On Positivity, Tamagotchi and Swordmasters


2016 wasn’t a great year for me, but at the same time it helped me grow tremendously. It may seem – and surely is – hard at first, but if you reflect on the changes in your life, there are always lessons to be learned.

It’s important to be able to think about the personal issues, problems or stressful times in a more positive light. Countless pages dedicate their efforts to offer people ideas and strategies and this entry you see here is no exception. I just hope that my personal struggles can help you to identify what is possible through positive thinking:

1. Positive Thinking is a skill

Whatever you are thinking during a day – positive or negative – the more often you think about it, the more prominent that thought becomes over time. It becomes bigger. It takes up more space. It’s like a Thought-a-Gotchi if you will. Let’s feed it the good stuff, so it becomes your cuddly, positive companion instead of an s**t-talking abyss of hatred.

A small thing I started with when I struggle to find something positive is, writing it in my journal. Usually, the topics vary, but the layout is always the same:

  • I am thankful for … (the weather, having a roof above my hand, friends, etc.)
  • I wish for … (something nice in the future, grand or small.)
  • I want to become … (more focused, a certain profession etc.)
  • I am proud to be (fun to hang around with, honest, open and mindful, whatever you like about yourself.)

Some people need to be more positive toward themselves, others struggle thinking positively about others: Maybe the damn coworker that gets on your nerves, or the family member that won’t shut up. Or the damned cash register lady who is not greeting you, although you go to the shop for years now.

Try to write three (!) positive characteristics – without any “jokes”, irony or sarcasm – about the person you dislike or having trouble with at the moment. (These examples are actual people I know. Of course you don’t write that negative background, just to show you I do this exercise as well.)

  • X is doing the best for X’s family. (Person that sometimes gets on my nerves.)
  • X has a good fashion sense. (Person that hurt me deeply.)
  • X has a lot of enthusiasm and tries to grow. (Person in my friend’s circle that I often find annoying.)

Over time, you’ll see that these perspectives gain momentum and take up more space in your mind and everyday life. Everything becomes easier over time. Thankfulness and empathy are key.

It’s not about denying having negative thoughts though.

  1. Acknowledge you have a rough time

There are many ways of running away from problems. The first one would be not to regard them as such; playing the cool kid, the steel hearted man, the tough woman. That’s not helping in the long run. I don’t recommend bathing in one’s misery either, it’s about seeing what the deal is, letting the wave of emotions break above you, you going with the flow and standing up once the water withdraws.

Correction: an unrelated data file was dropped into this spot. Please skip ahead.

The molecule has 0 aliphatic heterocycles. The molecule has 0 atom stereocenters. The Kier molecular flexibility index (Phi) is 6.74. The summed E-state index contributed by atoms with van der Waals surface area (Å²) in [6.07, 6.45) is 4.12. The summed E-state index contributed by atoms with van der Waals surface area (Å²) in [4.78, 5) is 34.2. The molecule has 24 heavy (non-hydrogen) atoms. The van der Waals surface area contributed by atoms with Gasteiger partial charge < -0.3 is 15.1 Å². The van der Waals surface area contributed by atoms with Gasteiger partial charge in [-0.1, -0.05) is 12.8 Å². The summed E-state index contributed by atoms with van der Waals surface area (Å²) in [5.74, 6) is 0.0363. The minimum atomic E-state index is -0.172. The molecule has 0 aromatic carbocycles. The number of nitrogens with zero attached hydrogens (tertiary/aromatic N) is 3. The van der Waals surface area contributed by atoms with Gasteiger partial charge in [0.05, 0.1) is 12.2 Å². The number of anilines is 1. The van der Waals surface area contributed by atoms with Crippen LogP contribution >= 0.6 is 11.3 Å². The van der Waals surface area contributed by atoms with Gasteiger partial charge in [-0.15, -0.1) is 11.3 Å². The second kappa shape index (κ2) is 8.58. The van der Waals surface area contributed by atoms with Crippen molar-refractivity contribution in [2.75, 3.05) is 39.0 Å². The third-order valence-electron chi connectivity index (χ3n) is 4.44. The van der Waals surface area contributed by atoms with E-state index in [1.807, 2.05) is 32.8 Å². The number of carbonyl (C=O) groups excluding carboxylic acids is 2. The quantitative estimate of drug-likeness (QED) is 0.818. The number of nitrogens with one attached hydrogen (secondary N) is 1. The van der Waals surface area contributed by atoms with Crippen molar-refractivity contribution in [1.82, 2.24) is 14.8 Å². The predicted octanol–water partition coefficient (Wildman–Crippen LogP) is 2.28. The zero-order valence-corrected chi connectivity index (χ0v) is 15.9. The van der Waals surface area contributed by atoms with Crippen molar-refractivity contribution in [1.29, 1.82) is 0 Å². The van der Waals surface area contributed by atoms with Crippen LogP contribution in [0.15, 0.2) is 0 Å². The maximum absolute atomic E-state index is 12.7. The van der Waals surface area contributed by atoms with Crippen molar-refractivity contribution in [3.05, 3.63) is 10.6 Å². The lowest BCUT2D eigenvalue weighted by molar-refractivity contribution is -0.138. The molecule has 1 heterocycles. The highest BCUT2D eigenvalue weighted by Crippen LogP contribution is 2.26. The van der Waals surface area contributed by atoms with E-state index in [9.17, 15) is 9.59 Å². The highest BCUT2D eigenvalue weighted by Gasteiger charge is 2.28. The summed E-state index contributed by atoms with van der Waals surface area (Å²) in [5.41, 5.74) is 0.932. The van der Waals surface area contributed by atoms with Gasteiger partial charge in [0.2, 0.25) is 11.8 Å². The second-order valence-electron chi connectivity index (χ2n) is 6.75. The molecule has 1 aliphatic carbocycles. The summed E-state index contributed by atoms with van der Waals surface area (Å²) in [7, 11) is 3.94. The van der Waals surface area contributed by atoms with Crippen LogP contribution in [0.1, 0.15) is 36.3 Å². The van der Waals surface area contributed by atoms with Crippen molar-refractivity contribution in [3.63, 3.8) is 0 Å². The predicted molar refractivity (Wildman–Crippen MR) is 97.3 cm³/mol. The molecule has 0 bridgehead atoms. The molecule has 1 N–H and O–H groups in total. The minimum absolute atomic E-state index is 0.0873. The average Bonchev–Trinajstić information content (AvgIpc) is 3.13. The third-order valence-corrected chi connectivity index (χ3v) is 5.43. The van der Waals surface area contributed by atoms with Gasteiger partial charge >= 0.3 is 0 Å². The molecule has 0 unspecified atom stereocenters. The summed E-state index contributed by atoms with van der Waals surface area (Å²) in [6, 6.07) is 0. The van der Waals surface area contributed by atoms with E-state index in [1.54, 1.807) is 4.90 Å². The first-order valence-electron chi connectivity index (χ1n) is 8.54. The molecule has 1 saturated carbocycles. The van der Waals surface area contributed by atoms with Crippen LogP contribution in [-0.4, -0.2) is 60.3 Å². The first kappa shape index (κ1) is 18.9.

1. One thing at a time

Oh boy, I struggle myself with this, but I can share at least some techniques that helped me.

  • Have ONE focus. My focus is for instance Japanese. Everything else comes second. I make sure to have time reserved for that. Of course, I also need to clean my apartment, or do the dishes, cook and have a social life, but I’ll make sure to have at least one dedicated hour in the day.
  • Dream big, write it down and then do the climb step by step.
  • Have a plan where you want to be and review it daily. This takes away stress, gives perspective and if you’re doing progress, you’ll see it immediately.
  • Have ONE focus. Can’t stress that enough.
  • Talk with friends or interest groups about your topic, and ask those on the same level as you to evaluate your goal and strategy.
  • Take your time. Managing is a skill set as well. You’ll learn over time. Don’t be a perfectionist that never succeeds because it’s not pretty enough, well enough made, etc. (Ahem … … …)

Before I was picking up Japanese again as my No.1 focus, I worked on healing after a break up. When I thought I had the bulk of it done, I shifted towards my future and not dwelling on the past. Of course, sometimes it comes back to mind, but after a while one has analyzed enough.

  1. Some things are just out of reach

Don’t sweat the stuff you can’t change. There are so many things in life, especially connected to other people around you where you hold no power, so focus on what YOU can do. Let go. (Let it goooooo, let it goooo, can’t hold me back anyyymooooo-o-o-o-aaaar,…. ahem…)

(Iiiiii don’t caaaaaare, …what they’re gooooing toooo saaaaay, ….)

  1. The toxic people

There are maybe people in your life that hold you back without realizing it. Maybe the friend who is making small remarks about your outfit, or the aunt that taunts you for your weight, or the classmate that is more a frenemy than anything. Leave them.

It’s hard. You will receive backlash, but it’s way better than clinging to people who want to tear you down so that they can feel great about themselves. Be around people who accept you, root for you and are there for you.

  1. Have a good self-worth

This can only be done by you for yourself. Once you kick these toxic people out from YOUR life, you can re-evaluate yourself. And by growing day by day you’ll learn self-acceptance. With that comes a certain peace of mind and the strength to work on what you think you want to improve, not need to improve. Nobody is perfect, and never will be, but you can grow nonetheless.

  1. Now Repeat

As mentioned before, positivity is a skill. You need to hone that sword of awesomeness daily, and over time you’ll become a – smiling – master of it.

Let me know what you do for a more positive mindset ❤



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